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Facial expression recognition in peripheral versus central vision: role of the eyes and the mouth

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Abstract

This study investigated facial expression recognition in peripheral relative to central vision, and the factors accounting for the recognition advantage of some expressions in the visual periphery. Whole faces or only the eyes or the mouth regions were presented for 150 ms, either at fixation or extrafoveally (2.5° or 6°), followed by a backward mask and a probe word. Results indicated that (a) all the basic expressions were recognized above chance level, although performance in peripheral vision was less impaired for happy than for non-happy expressions, (b) the happy face advantage remained when only the mouth region was presented, and (c) the smiling mouth was the most visually salient and most distinctive facial feature of all expressions. This suggests that the saliency and the diagnostic value of the smile account for the advantage in happy face recognition in peripheral vision. Because of saliency, the smiling mouth accrues sensory gain and becomes resistant to visual degradation due to stimulus eccentricity, thus remaining accessible extrafoveally. Because of diagnostic value, the smile provides a distinctive single cue of facial happiness, thus bypassing integration of face parts and reducing susceptibility to breakdown of configural processing in peripheral vision.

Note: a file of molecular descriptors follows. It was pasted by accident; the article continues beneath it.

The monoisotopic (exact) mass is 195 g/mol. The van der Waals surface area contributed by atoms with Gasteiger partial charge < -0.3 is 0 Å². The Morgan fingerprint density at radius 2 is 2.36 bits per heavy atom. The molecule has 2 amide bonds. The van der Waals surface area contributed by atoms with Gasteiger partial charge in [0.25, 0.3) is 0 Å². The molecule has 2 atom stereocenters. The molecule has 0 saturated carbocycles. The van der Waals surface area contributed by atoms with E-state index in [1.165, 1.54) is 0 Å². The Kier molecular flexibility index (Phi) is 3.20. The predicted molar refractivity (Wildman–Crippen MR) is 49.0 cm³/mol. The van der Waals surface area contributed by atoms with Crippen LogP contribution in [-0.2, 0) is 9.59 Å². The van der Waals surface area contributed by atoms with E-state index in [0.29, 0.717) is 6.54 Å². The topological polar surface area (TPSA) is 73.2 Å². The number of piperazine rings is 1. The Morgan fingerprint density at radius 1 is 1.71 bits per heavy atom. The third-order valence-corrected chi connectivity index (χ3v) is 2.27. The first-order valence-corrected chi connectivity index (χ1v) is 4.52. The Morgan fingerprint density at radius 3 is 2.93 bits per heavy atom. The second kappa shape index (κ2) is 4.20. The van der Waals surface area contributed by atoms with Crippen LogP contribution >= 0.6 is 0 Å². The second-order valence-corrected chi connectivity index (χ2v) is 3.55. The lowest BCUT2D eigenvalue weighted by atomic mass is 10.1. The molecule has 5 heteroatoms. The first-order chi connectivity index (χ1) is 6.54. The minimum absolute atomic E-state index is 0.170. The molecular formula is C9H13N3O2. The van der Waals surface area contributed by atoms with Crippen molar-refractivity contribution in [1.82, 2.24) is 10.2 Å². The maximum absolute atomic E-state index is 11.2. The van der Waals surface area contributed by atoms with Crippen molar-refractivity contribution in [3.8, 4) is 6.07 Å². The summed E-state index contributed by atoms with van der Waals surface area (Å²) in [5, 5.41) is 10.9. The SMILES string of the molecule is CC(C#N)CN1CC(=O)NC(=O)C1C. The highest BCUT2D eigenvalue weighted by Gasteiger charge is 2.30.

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Notes

  1. In the Calvo et al. (2010) study using a 150-ms display, saccades were initiated from the central fixation point towards the target face on 5.8 % of trials. This implies that most saccade latencies were longer than 150 ms. Crucially, the probability that a saccade actually landed on the face was negligible (0.2 % of trials), and there were no differences as a function of expression. This allows us to rule out the hypothesis that the effects found in the current study could be due to foveal fixations on the faces.

  2. We used relatively simple visual stimuli such as faces from which, in addition, some aspects—not relevant to expression— such as hair, etc., had been removed. With more complex stimuli and naturalistic scenes, the predictive power of saliency as a purely sensory-driven factor in guiding attention may be limited (Tatler, Hayhoe, Land, & Ballard, 2011), and task demands can override the effects of saliency (Einhäuser, Rutishauser, & Koch 2008). Consequently, saliency models probably work best on simple stimuli with clear saliency peaks and when top-down goals are minimal.

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Acknowledgments

This research was supported by Grant PSI2009-07245 from the Spanish Ministerio de Ciencia e Innovación, and the Agencia Canaria de Investigación, Innovación y Sociedad de la Información (Neurocog Project), and the European Regional Development Funds.

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Correspondence to Manuel G. Calvo.

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Calvo, M.G., Fernández-Martín, A. & Nummenmaa, L. Facial expression recognition in peripheral versus central vision: role of the eyes and the mouth. Psychological Research 78, 180–195 (2014). https://doi.org/10.1007/s00426-013-0492-x

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  • DOI: https://doi.org/10.1007/s00426-013-0492-x

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